This is the stuff that determines the makeup of all living cells. It consists of two long strands of compounds that are the building blocks of the nucleic acids that eventually control cellular function and heredity. The two strands coil around each other in what is called a double helix, which is a spiral that resembles that of a school notebook. Imagine a pencil inserted into the notebook’s spiral backbone. That pencil represents a material called histone, which forms a spool around which the DNA can wrap itself. It sort of helps to keep the spirals from getting kinked, like what happened to the old slinky you had to throw away. Histones are important because they keep the DNA under control by compacting it. Otherwise, the strand would be about six feet long. It’s tantamount to the modern telephone cords that coil to save space on the floor. Old-fashioned cords were straight, uncoiled wires that always got in the way of whatever you wanted to do. Methylation keeps histones in good shape. It is felt that histones influence the signaling pathways that may extend longevity (Han, 2012). If so, the inference is simple—keep histones well, live longer, or at least live healthier.
How Do I Do This?
The answer is too simple to ignore, but often is. For some obscure reason, humans look for the complicated way of doing things. Diet is an important element of genome methylation; maybe even paramount in the support of the process. Practically nothing is easier to implement, but keep in mind that all food is not created equal. Grass-fed meat, for example, is lower in total fat than grain-fed. A sirloin from a grass-fed steer has about half the fat of a grain-fed steer. It also contains conjugated linoleic acid, an omega-3 fat found in the chloroplasts of grass that may play a role in weight management (Whigham, 2007) and protect against some cancers (Ip, Aug, 1994) (Ip, Mar, 1994). Pastured hens lay eggs with goodly amounts of n-3 fats in contrast to factory-raised. Simply, the vitamin B12 from animal products supplies a methyl molecule.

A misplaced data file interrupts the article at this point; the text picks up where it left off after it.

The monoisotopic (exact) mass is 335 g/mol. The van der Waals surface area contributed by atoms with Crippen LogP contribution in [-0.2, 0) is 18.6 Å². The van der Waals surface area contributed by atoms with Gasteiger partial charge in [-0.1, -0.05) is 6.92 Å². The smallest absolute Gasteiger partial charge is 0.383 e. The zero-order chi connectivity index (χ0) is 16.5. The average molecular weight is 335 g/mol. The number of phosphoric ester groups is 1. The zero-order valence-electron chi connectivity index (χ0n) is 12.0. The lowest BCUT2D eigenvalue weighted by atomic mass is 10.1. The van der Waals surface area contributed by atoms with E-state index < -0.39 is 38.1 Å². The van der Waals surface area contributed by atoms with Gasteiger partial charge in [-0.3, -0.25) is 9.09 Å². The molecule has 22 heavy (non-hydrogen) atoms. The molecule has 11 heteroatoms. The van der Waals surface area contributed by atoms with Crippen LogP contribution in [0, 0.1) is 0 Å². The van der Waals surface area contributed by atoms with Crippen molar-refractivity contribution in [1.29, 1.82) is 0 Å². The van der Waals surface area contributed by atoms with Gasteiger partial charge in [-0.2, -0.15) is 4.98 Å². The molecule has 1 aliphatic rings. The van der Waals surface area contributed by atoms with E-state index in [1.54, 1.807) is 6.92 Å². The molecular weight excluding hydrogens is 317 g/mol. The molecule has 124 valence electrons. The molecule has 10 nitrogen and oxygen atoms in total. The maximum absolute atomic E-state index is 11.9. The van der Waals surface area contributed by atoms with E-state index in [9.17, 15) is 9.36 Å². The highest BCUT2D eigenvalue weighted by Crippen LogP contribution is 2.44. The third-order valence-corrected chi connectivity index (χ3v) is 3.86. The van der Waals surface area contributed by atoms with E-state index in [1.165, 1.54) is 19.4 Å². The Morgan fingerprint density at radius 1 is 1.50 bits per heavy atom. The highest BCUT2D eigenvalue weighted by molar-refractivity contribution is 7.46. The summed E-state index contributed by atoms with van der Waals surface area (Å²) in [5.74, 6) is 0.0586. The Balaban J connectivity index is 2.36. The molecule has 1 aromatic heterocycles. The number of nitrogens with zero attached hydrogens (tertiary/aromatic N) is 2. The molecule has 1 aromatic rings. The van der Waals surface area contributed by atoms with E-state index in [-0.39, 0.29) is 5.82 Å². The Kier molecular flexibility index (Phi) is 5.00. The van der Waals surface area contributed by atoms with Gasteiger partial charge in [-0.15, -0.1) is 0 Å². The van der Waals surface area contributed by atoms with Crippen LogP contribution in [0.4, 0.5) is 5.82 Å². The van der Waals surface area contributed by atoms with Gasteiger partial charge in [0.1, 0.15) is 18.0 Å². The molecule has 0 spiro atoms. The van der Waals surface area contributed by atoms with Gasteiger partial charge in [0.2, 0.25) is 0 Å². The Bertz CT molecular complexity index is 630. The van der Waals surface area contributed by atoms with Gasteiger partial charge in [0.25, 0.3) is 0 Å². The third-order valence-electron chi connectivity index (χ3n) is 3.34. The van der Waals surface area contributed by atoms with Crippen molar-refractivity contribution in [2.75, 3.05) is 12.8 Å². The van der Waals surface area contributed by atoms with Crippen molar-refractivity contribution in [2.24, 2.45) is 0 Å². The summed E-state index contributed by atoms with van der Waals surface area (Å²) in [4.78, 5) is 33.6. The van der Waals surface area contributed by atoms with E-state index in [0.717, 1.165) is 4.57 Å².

Eating raw nuts and seeds gets you about 6 grams of protein an ounce, plus the polyunsaturated fats you need to fight inflammation and to prevent cardiovascular issues. Adding green leafy vegetables and legumes supplies additional folate, which is a noteworthy methyl donor. Supplementation with B12 and folinic acid or methyltetrahydrofolate is not out of place, and is a prudent move if one’s diet is less than wholesome. The promise of long-term health, well-being and extended life might be more real than we imagined. And it requires little effort.